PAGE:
Jo Baer

Jo Baer discusses her new book

Left: Jo Baer. Right: Cover of Jo Baer’s Broadsides & Belles Lettres: Selected Writings and Interviews 1965–2010 (2010).

Jo Baer has been painting since the early 1960s and is known for her inimitable hard-edge abstractions as well as figurative works. Her book Broadsides & Belles Lettres: Selected Writings and Interviews 1965–2010 is available this month from Roma Publications; an event for the collection will be held at 192 Books in New York on July 7. Matthew Marks Gallery will open an exhibition of her and John Wesley’s paintings from the ’60s, curated by her son Josh Baer, on July 6.

I WROTE THESE ESSAYS when I had something to say. But it was always clear that I’m a much better painter. I never thought of myself as a writer. When the opportunity for this book came along a few years ago, I knew exactly what I wanted in it. After everything was Xeroxed and digitized, I worked with Roel Arkesteijn, whom Roma brought on as the editor, to refine it. In the process, I realized that one of the most important things to include was the “dialogues” I made with other artists from 1966–67, especially since these pieces had never been published before.

In 1967, Carl Andre gave me a poem, and I created a graphic analysis of it, which he in turn commented on; Mel Bochner wrote out the entries for existence and nonexistence from Roget’s Thesaurus; Sol LeWitt gave me a plan for his exhibition at Dwan Gallery in April of 1967; and so on. These are works I own and, of course, they’re very valuable to me. Most of them began with just sitting around at Max’s Kansas City and having drinks at night. I knew many of the Minimalists, and the Pop artists as well. At the time, I was also taking dance classes. I really admired Trisha Brown; also Yvonne Rainer, whose classes I took because I needed exercise. The picture in the book of me in Yvonne’s Trio A performance is funny: I have this pimp walk, one shoulder down, very aggressive!

While all of this was happening, I was trying to work in the studio and also tending house, taking care of my child, getting the groceries, and such. I remember it was a very busy time. In 1975, when my son went off to college, I moved to Ireland. But after six months there I realized what a truly strange person I am––I don’t do whimsical things, I didn’t intend to live in a castle, but that’s what I found, with fireplaces, no heat, one plug and light socket in every room, and I adored it. I felt very much at home. I still owe the coal man three hundred pounds.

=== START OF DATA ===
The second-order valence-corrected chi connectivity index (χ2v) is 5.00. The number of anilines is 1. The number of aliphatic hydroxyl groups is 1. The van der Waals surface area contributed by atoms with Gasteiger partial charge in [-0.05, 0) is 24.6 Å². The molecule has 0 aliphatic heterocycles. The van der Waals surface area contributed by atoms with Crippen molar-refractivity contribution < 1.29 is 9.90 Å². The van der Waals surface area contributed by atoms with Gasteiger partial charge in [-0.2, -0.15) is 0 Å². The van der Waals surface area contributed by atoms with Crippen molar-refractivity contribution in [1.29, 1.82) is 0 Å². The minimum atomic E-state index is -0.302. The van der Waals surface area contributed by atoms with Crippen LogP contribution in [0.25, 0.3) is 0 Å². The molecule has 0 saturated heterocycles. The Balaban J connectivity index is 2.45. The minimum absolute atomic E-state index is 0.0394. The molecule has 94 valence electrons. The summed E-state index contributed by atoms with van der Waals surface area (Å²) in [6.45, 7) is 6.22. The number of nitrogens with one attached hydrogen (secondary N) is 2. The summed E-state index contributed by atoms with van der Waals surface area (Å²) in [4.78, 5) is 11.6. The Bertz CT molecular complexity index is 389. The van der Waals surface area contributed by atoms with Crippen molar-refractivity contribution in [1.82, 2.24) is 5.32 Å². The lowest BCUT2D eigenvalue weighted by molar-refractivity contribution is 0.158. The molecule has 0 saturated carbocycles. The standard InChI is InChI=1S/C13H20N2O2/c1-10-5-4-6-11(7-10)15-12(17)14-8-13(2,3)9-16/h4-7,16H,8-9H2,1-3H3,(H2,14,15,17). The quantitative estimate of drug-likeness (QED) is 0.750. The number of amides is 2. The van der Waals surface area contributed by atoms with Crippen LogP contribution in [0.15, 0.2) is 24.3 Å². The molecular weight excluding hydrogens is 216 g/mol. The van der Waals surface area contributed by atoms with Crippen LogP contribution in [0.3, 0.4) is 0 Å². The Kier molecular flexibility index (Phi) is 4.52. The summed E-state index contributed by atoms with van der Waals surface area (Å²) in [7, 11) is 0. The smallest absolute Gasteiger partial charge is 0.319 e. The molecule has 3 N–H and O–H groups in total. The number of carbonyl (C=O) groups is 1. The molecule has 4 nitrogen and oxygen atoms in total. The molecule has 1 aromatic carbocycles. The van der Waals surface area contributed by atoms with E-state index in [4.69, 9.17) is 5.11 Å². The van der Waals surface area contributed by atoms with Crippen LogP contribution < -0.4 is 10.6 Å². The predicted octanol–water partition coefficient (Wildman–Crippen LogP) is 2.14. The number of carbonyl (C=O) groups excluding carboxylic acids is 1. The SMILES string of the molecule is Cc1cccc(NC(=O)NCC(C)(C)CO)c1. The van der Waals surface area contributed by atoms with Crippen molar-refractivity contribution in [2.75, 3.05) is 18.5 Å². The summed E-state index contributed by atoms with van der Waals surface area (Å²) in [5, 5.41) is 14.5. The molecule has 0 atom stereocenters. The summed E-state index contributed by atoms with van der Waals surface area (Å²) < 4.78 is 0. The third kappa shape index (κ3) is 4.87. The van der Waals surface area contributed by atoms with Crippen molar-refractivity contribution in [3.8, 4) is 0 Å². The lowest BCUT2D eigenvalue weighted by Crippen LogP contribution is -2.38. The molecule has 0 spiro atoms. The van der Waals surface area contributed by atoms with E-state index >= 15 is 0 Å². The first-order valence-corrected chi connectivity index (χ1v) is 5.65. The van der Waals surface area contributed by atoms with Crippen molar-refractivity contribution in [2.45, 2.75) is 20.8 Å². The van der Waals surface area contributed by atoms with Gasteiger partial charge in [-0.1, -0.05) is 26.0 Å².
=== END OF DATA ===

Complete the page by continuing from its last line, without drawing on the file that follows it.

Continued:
This is my first hardcover book, and after living in Amsterdam for twenty-two years, I’ve noticed that I’ve had to struggle to remain a painter and not try to become a graphic artist. Collaborating on the layout was very interesting. The Dutch are the best graphic designers in the world. My work on the cover, Untitled (White Star), looks totally different; the designer took all the painterly stuff out of it. Happily, it still would never have occurred to me to do something like that. It looks very forceful, nearly sinister. When I was painting it in 1961, I was trying to do something subtle and ambiguous, but this cover is like BAM!

The book and the process of doing it has made me think a lot about control, which I’ve realized is very central to my work. I’ve always asked questions about control and who is controlling whom and so forth. I don’t see how you can be a woman and not have to think about control. I think it’s a very natural subject if you have your wits about you. Some of my drawings allude to brown rats displacing the black rats, or depict horse bridles and saddles. Revisioning the Parthenon, which will be produced as a booklet with the selected writings and interviews, is also about control.

Revisioning the Parthenon is still a work very much in progress. It is now about eighty pages long and explores and illustrates how Athens used the Parthenon as a propaganda machine. It was partially inspired by the first time I saw the Elgin Marbles in London at the British Museum. I was afraid to say this out loud, but I thought they were really fussy and funky, and I didn’t like them. It wasn’t until ten years later that I began to read about what was going on in Athens at the time, and the fact that they were the first institutional slave society in the world—not to mention how they disdained and treated women. It was no wonder I hated those marbles!